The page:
Luxury Redefined

Luxury Redefined

There is a group of people out there who share the collective aim of developing the ‘perfect t-shirt’. They have now developed a great looking website ( and, being t-shirt related, it sits in my bookmarks in the t-shirt websites category (it is a BIG category!). I do though find it’s presence there a slight irritant and hence the reason for this post. I have to get these feelings of my chest, to explain why that simple link always catches my eye and gnaws at me.

The aim of Better Thinking, the company behind the project, as I understand it, is to develop a t-shirt that is great to wear and is environmentally/socially responsible too. The project started in October 2005 and the t-shirt will be available online and from John Smedley stockists from Spring 2008 in men’s, women’s and children’s versions.

To quote from the press release (PDF):

The Luxury Redefined t-shirt is made in Derbyshire from organic, undyed, unbleached, fair trade, extra-long staple Peruvian cotton with an exceptionally low water footprint. Attention has also been paid to minimising waste, energy and packaging.

Clearly this t-shirt is being pitched at the retail market, rather than the promotional one that Indigo Clothing resides in, and looking at the prices of some of the other John Smedley t-shirts, I don’t expect this to be cheap range! All very commendable and maybe it is too early to comment having yet to see the t-shirt and the price list but I have an issue with yet another company peddling this ‘story’ for some of the reasons outlined below:

Are already too many t-shirt manufacturers?

Those of you who are in the promotional clothing industry, I am sure your have bookshelves, drawers and tables full of t-shirt manufacturer catalogues. In fact, I think I think some have escaped the office and invaded my home. They breed like mice! Most of the major UK wholesalers devote a good twenty to thirty pages of their catalogues to t-shirt manufacturers. You have crew-neck, v-neck, slim-cut, 5XL, distressed, vintage, organic, fitted, boat-neck, scoop-neck, beauty-neck; you have t-shirts for dogs, women, children, babies and I am sure if I look hard enough I’ll find a chinchilla t-shirt in there somewhere too. There are American manufacturers, Turkish, Pakistani, Bangladeshi, Chinese, Portuguese, Eastern European, and even British. These companies range from multinational to the humble one-man-band. This does beg the question of whether there is a need for another brand and, moreover, yet another with a ‘green’ angle.

Jumped the shark?

It is so painfully fashionable to set up as an independent organic t-shirt company/brand these days that it is probably passé. I have been an avid follower of trends in the organic cotton arena and have also had strong ethical and socially responsible ideals when it has come to selecting brands to feature on our own site. It has been great to see the introduction of a variety of different kinds of ethical products such as Continental Clothing’s Earth Positive collection in the promo sector, and Nike’s and M&S’s (to name but two) in the retail sphere. Nonetheless, I have also have been critical of the concept of ‘greenwashing‘, and am cynical about the mass adoption of green values for marketing purposes. I am sure that if environmental practices did not bring about saving in energy costs, this current bandwagon would not have grown so quickly. So when I see yet another one of these brands crop up, ready to try and grab a slice of the green pound my first reaction is wariness and not, perhaps as it should be, joyousness.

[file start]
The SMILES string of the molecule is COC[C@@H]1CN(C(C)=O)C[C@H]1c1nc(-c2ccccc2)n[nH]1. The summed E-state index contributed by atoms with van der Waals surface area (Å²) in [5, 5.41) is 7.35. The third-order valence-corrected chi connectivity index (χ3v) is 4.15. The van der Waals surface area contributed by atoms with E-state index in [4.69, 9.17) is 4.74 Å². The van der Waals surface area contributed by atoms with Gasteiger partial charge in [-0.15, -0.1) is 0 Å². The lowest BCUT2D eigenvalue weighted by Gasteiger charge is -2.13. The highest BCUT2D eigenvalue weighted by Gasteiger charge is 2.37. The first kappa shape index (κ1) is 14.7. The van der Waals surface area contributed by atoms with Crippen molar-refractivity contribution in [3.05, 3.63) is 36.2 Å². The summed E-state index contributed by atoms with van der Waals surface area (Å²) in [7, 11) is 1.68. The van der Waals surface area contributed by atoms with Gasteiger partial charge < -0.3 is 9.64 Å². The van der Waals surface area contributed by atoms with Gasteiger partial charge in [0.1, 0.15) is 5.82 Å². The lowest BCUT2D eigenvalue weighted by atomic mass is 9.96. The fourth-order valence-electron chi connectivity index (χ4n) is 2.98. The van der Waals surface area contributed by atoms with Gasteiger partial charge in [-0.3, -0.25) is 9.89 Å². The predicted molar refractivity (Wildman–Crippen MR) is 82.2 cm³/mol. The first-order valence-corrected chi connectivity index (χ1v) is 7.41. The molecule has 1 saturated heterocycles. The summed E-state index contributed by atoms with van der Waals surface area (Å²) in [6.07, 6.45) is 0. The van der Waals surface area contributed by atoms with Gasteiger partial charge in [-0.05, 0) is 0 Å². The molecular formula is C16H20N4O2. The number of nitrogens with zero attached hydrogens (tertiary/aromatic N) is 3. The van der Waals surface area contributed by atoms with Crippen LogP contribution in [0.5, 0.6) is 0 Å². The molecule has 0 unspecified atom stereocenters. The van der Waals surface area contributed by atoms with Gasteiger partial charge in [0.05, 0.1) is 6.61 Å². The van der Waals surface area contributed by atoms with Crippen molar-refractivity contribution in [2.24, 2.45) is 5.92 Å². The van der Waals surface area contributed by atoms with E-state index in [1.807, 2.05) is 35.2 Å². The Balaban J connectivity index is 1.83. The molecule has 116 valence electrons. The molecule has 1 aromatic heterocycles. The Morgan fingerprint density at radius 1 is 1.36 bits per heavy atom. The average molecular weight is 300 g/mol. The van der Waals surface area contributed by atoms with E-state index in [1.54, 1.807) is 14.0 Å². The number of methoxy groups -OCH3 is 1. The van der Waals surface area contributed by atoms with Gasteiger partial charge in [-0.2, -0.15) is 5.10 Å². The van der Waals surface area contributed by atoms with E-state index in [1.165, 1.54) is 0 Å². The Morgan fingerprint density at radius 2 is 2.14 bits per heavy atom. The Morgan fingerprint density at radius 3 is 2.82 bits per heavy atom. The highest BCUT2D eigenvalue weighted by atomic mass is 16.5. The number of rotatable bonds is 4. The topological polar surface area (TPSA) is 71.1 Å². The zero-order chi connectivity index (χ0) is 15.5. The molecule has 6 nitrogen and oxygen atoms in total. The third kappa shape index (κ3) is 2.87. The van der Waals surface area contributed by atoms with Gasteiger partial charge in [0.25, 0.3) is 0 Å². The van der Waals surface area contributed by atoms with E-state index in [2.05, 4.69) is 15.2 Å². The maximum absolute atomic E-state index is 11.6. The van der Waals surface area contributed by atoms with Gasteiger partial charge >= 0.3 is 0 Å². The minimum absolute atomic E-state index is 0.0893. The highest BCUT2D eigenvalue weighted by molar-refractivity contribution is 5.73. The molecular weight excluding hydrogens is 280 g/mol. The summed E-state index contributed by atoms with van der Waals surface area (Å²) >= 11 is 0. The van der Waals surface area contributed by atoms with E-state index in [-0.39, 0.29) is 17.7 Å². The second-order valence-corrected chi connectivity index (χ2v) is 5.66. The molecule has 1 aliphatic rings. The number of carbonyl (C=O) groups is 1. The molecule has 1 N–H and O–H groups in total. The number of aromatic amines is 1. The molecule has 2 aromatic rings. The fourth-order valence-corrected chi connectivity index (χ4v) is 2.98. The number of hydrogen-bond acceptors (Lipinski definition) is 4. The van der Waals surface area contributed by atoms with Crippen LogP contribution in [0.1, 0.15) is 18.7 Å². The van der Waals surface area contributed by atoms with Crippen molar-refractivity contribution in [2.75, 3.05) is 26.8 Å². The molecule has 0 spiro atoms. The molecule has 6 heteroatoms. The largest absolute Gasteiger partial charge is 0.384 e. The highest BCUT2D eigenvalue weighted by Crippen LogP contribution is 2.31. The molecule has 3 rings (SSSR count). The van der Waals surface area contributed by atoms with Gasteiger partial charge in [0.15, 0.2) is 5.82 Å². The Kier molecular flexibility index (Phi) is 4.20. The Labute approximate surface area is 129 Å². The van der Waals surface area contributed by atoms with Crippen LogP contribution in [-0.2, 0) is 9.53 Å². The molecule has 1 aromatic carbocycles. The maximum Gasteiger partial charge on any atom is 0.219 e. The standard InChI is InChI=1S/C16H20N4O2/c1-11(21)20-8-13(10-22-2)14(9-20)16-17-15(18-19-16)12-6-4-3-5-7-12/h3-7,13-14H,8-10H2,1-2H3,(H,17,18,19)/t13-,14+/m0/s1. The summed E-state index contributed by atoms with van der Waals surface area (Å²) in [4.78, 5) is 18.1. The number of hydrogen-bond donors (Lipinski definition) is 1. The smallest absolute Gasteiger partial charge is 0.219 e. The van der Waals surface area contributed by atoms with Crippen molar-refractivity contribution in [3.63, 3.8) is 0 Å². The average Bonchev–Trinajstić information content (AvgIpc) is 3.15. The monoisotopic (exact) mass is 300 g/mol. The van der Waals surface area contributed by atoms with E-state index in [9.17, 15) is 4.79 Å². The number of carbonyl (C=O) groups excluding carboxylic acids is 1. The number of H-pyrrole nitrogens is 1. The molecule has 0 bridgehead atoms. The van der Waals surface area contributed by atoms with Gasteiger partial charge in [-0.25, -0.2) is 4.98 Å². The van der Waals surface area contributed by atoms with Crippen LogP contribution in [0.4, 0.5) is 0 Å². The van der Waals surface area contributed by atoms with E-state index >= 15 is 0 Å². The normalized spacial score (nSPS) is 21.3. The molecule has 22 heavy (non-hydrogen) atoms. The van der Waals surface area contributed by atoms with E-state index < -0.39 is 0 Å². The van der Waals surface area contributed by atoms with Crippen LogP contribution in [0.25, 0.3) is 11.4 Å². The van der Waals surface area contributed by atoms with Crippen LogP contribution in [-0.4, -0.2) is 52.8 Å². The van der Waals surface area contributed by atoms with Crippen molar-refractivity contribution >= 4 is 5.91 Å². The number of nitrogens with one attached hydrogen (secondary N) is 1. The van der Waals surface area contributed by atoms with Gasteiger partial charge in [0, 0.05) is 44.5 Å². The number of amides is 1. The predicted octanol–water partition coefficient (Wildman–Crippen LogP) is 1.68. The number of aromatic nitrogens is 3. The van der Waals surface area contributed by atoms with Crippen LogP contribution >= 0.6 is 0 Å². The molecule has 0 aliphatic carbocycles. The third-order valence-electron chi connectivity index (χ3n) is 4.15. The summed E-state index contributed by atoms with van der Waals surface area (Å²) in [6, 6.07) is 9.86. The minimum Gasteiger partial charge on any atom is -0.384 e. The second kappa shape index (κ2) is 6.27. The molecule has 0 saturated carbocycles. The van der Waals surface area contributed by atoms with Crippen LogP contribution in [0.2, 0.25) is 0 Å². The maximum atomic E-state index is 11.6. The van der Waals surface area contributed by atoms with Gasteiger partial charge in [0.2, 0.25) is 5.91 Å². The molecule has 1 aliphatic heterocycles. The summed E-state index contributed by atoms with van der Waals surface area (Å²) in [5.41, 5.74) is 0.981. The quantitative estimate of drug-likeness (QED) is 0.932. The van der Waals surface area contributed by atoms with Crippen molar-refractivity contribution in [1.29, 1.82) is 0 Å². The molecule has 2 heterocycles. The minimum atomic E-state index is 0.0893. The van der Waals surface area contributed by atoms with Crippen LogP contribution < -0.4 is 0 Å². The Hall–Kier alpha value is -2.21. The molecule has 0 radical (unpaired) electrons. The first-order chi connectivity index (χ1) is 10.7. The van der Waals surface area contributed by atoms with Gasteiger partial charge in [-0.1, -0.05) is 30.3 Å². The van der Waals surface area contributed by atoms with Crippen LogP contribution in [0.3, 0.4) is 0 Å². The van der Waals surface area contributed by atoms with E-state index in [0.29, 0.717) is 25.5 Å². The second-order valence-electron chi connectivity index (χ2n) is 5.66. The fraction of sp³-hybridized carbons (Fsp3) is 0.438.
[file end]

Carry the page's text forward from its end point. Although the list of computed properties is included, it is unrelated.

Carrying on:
Is there an appropriate niche?

On the apparel sales front, a truly grim battleground for the hearts and minds of the fickle, and ever more fashion conscious, consumer, as so many companies can attest to, I think that this product will struggle to find a niche in the market place. If it is truly going for the luxury sector as the name implies, I struggle to see how many t-shirts they can retail at a high price without a massive brand like Burberry, Gucci, etc. behind the project. The reasons these marques can sell goods at such a high prices is because they have multi-million pound advertising budgets that elevate the consumers perception of the products worth. However, Luxury Redefined is just retailing a simple cream t-shirt and when people can buy an organic t-shirt from Marks and Spencer for £7.50, and get a choice of colour too, I am intrigued how they are going to fare.

To conclude, it is not in my nature to belittle the efforts of others, to rain on people’s parade or to be overtly negative. I have admiration for anyone that had the guts to step up to the plate and have a go at business for themselves but for a project that has been over two years in development I am concerned about the ‘better thinking’ behind this new launch. It is such a competitive market, which this company is coming into late, without the economies of scale and is attempting to sell to the luxury sector but with an unbranded product where people know they can buy something similar, for less than a tenner, at a good high street store. All that remains for me to say is, good luck.

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